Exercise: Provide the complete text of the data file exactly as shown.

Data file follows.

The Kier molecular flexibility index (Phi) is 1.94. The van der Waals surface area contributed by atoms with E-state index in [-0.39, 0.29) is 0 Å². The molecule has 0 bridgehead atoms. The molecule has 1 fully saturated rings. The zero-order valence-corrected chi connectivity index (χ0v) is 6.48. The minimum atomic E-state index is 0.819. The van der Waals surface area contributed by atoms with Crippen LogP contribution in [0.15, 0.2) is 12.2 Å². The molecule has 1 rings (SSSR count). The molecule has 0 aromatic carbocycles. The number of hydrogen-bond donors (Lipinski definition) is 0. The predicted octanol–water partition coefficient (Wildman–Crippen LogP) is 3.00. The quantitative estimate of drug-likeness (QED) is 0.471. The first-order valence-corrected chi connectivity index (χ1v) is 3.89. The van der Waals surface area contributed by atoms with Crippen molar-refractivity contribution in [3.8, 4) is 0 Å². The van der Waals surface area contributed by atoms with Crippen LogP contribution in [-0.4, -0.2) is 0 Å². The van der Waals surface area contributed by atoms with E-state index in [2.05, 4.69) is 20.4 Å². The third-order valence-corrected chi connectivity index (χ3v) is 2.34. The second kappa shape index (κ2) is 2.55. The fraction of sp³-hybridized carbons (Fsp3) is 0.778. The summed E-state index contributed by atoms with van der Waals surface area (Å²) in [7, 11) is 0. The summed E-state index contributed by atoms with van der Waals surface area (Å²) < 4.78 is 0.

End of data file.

The Kier molecular flexibility index (Phi) is 1.94. The van der Waals surface area contributed by atoms with E-state index in [-0.39, 0.29) is 0 Å². The molecule has 0 bridgehead atoms. The molecule has 1 fully saturated rings. The zero-order valence-corrected chi connectivity index (χ0v) is 6.48. The minimum atomic E-state index is 0.819. The van der Waals surface area contributed by atoms with Crippen LogP contribution in [0.15, 0.2) is 12.2 Å². The molecule has 1 rings (SSSR count). The molecule has 0 aromatic carbocycles. The number of hydrogen-bond donors (Lipinski definition) is 0. The predicted octanol–water partition coefficient (Wildman–Crippen LogP) is 3.00. The quantitative estimate of drug-likeness (QED) is 0.471. The first-order valence-corrected chi connectivity index (χ1v) is 3.89. The van der Waals surface area contributed by atoms with Crippen molar-refractivity contribution in [3.8, 4) is 0 Å². The van der Waals surface area contributed by atoms with Crippen LogP contribution in [-0.4, -0.2) is 0 Å². The van der Waals surface area contributed by atoms with E-state index in [2.05, 4.69) is 20.4 Å². The third-order valence-corrected chi connectivity index (χ3v) is 2.34. The second kappa shape index (κ2) is 2.55. The fraction of sp³-hybridized carbons (Fsp3) is 0.778. The summed E-state index contributed by atoms with van der Waals surface area (Å²) in [7, 11) is 0. The summed E-state index contributed by atoms with van der Waals surface area (Å²) < 4.78 is 0.